BACK TO BACK CHAMPIONS: THE PITTSBURGH PENGUINS

The Pittsburgh Penguins had a 2-0 victory in game six of the Stanley Cup Finals making them the first team to win back-to-back cups since the Detroit Red Wings in 1998. Heck of an achievement!

Dreams were made last night. Ron Hainsey, who had played 906 NHL games and ZERO playoff games before he was traded to the Pens, has won his first cup aged 36. Cullen aged 40 has won for the second year running. Mark Streit has also won his first ever cup at 39 years old. Chris Kunitz, who was undrafted, has won his FOURTH Stanley Cup. Of course, Crosby won a load more for his trophy cabinet too.

Unfortunately there can only be one winner, and for Nashville the season ended with heartbreak. But for a non-traditional hockey city, Nashville showed they have the loudest fans with the most heart; the best anthem singers; and their guys – who were the bottom seed – went all the way to the end and forced a game six against the defending champions. There is nothing to be ashamed of in their performance. And we’ll always have the memory of sweeping the Blackhawks. Commiserations to the Nashville Predators – you fought a hell of a fight.

And to Pittsburgh… Enjoy the hangover!

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Congratulations! поздравления! Grattis! Onnea! Félicitations! Glückwünsche!

And that’s a wrap on the hockey season until October… but we still have the NHL expansion draft, the regular rookie draft, and the NHL Awards to get through.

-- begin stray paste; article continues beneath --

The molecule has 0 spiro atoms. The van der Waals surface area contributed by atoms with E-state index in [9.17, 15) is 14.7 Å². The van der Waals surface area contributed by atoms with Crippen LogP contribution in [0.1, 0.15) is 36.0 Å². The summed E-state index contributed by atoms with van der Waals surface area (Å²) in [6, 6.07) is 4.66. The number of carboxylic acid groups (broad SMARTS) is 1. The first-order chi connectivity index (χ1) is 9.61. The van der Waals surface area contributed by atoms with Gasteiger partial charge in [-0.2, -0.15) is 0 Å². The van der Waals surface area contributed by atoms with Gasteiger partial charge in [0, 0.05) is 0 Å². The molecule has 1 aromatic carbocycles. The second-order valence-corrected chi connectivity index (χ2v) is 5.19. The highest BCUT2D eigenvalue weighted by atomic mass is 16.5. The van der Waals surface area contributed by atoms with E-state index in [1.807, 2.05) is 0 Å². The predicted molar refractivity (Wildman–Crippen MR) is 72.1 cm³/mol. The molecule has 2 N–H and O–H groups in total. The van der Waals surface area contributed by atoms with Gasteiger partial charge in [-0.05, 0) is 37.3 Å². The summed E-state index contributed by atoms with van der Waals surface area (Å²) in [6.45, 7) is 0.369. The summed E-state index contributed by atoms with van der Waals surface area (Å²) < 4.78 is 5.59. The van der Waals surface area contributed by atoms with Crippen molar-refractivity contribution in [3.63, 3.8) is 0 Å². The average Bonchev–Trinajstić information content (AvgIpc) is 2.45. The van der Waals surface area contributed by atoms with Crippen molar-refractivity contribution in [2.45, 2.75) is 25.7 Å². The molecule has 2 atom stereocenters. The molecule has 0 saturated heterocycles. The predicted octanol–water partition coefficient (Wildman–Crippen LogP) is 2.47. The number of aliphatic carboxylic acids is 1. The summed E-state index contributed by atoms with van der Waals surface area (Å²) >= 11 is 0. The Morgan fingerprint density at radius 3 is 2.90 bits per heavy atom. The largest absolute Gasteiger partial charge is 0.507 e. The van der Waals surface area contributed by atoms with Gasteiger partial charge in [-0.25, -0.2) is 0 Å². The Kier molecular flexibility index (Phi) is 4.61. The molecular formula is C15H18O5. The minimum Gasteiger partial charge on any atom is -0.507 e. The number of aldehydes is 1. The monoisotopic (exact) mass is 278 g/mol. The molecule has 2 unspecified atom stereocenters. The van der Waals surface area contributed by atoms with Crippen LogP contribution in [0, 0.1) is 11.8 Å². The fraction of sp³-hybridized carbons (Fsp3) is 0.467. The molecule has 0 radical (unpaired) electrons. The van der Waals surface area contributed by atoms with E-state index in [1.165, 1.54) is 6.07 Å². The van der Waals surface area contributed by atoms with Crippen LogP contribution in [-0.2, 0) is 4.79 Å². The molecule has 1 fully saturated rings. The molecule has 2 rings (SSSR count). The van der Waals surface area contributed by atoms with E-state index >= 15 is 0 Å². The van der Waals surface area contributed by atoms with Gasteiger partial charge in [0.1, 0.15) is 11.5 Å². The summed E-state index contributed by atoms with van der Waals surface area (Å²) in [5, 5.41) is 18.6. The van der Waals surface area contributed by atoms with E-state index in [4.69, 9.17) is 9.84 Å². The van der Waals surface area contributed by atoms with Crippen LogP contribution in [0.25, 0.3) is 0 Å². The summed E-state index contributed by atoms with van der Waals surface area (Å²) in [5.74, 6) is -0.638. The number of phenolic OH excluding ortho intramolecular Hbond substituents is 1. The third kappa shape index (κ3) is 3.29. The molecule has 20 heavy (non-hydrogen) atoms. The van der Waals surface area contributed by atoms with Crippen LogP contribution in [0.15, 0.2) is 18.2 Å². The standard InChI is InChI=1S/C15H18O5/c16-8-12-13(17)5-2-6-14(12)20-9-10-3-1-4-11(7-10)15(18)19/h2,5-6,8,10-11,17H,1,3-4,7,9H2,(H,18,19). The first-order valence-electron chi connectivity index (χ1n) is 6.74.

Exercise in Old Age

This week I had a big girl job interview and as part of it I had to present a ten minute speech about increasing exercise participation in a target population. I researched it quite a lot and there was a large amount I couldn’t actually fit into the time frame so I decided to write it up into a post. Enjoy!

There is a general trend that as our age increases our exercise levels decrease. There are many reasons for this; time constraints, money constraints, or general tiredness from our busy lives. However 3/4s of the older adult population are not exercising to recommended levels. Evans (1999) went so far as to say that there is no segment of the population that can benefit more from exercise than the elderly.

Exercise is of course wonderful for our health – even if it doesn’t feel like it at the time. For the elderly population, exercise can reduce the risk of diabetes, lower blood pressure, reduce risks of osteoarthritis and osteoporosis, and help with weight management. Exercise programmes that focus on improving balance and strength can decrease the number of falls and reduce physical frailty, so any falls are less risk. In depressed elderly adults, meeting for group exercise can provide social support and reduce depression symptoms.